Michael’s a quiet, cowboy hero. Slightly older and a bit threadbare from the drought but still in love with the land and determined to stay. He’s doubtful of this pretty, young woman being able to take the challenges of eastern Colorado living but in her own way, Sunny is as strong as he is having endured the challenges of her young daughter’s medical issues. I can picture this land and these two people – so similar despite their apparent differences. Still the 7 days til “I’ll love you forever” seem too rushed in spite of the tornado and wildfires that serve to bring them closer and quickly reveal to the other their strengths and character. I could accept them deciding to develop a deeper relationship and the novella ending on a HFN note but for both of them to be survivors of past bad marriages and take the plunge that quickly didn’t work for me. This is a story I would love to have seen fleshed out into a longer novella or full length story. C
Just… yeah. Okay. I think I’m going to give this one a pass.
I just can’t help linking to this Indiegogo Attempt to help Lakota babies – just in case anyone has some spare change: http://www.indiegogo.com/projects/help-save-lakota-babies-lives
“Deaths among Oglala Lakota babies are the highest in the USA. Healthy Start, a program that helps prevent these deaths desperately needs a home.”
@Estara: Donation made, thanks for the link. The poverty and infant mortality rate on the Pine Ridge Reservation is both heartbreaking and rage inducing. My mother-in-law makes a small monthly donation, sends coats every winter and a backpack full of school supplies at the start of each school year. Forwarding the link on to her, not sure if she’s heard of this campaign yet.
@CG: I was tipped off to it by sf&f writer Martha Wells and made my donation, they’d gotten nowhere near the necessary money and Indiegogo extended the amount of time their fundraising was running. I wish one of the influential internet people posted a link.
You know, much as I like my US friends, I am SO GLAD I live in Germany, where you have a claim on some sort of health care.
In spite the odds the people of Pine Ridge have come far and continue to. They’ve held on to every thing that outside forces have attempted to tear away from them for centuries. The one thing that makes me sad is that there is NEVER coverage of all of the positive things that the people of Pine Ridge have done and continue to do.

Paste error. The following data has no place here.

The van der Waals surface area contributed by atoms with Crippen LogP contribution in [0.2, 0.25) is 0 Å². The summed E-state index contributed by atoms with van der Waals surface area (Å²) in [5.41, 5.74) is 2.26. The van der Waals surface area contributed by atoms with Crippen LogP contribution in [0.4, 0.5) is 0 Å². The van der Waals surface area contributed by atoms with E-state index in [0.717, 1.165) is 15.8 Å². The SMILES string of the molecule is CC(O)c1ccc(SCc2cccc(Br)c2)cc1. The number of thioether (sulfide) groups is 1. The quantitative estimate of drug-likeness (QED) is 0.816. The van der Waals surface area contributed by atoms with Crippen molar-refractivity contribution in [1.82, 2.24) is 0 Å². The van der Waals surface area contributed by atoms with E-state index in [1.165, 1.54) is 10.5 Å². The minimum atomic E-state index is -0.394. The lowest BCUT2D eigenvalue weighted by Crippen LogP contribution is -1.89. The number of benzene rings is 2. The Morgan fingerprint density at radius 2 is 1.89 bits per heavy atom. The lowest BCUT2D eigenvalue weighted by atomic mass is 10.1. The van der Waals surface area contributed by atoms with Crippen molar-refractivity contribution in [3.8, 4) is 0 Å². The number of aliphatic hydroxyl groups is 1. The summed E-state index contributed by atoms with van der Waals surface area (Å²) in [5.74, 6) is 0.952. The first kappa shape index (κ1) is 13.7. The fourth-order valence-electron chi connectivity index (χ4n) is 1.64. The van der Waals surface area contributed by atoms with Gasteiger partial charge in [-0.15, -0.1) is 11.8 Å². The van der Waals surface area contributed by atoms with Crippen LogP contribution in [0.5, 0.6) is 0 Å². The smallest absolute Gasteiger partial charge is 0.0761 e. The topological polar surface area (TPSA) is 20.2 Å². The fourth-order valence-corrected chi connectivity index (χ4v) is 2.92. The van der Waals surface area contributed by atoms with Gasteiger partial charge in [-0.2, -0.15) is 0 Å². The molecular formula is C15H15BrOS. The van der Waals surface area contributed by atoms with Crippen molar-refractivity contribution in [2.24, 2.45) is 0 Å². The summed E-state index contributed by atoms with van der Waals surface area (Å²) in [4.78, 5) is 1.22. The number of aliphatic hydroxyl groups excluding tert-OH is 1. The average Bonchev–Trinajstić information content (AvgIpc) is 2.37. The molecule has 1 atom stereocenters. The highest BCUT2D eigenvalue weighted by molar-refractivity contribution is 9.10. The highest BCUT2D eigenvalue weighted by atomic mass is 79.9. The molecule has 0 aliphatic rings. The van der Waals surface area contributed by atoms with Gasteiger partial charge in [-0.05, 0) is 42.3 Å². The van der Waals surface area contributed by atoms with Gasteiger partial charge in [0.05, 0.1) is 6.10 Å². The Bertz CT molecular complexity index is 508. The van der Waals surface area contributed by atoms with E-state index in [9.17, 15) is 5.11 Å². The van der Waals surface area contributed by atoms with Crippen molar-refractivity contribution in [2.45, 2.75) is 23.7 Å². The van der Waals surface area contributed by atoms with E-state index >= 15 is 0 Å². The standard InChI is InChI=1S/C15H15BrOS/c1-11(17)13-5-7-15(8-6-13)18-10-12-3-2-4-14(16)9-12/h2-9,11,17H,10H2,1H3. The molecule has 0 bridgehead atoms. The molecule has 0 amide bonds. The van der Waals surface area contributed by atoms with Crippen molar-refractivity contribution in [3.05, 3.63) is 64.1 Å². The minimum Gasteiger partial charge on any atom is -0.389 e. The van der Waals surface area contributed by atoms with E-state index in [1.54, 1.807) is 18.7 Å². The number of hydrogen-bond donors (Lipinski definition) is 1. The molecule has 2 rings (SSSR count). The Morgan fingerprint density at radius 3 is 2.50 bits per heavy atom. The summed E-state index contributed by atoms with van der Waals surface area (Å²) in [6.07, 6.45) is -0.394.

I’ve read all three of these authors. Madeline Baker was actually the first author I read and Kathleen Eagle is one of my favorites because for so long the only books about Natives were choked full of stereotypes and misinformation.
“The delicate snowflake heroine…” I chuckled when I read that.
I wonder why the reissue? I’m really praying that there isn’t a resurgence of the 90’s “Indian Captive”/”Hero Savage” trend. That was a dark and rather icky period in romance and the fact that no one saw anything wrong with titles like, “Savage Hero, Poor Helpless Delicate Snowflake Heroine” still disturbs me to this day.
@Emma: Kathleen Eagle was one of the first romance authors I read when I returned to reading romance about 18 years ago. She is who made me begin to seek out books with NA characters and boy, did I find out that not all authors are her equal. I hope that we aren’t going back to those days either. But those books did make me seek out more accurate information about NA tribes and I’ve become a bit better informed about them and their histories.
@Estara: Thanks for posting this link. I will make a donation today.
@Jayne: Thanks for letting me use your review as a plattform to boost the signal. I don’t have a real online platform myself (by choice, admittedly, having found that I don’t have the stamina for a daily blog) – just my Goodreads friends and the LJs that I comment on, heh – and my comments here ^^.
I added a comment yesterday that seems to have disappeared.
The excellent YA m/m (nothing explicit at all) Gives Light series by Rose Christo addresses this and other issues. I won’t quote again from her Goodreads biog (was that what killed my comment?) but she talks about her own Native American background and explains that she writes about their issues, many of which would shock us to learn. I can’t recommend it highly enough.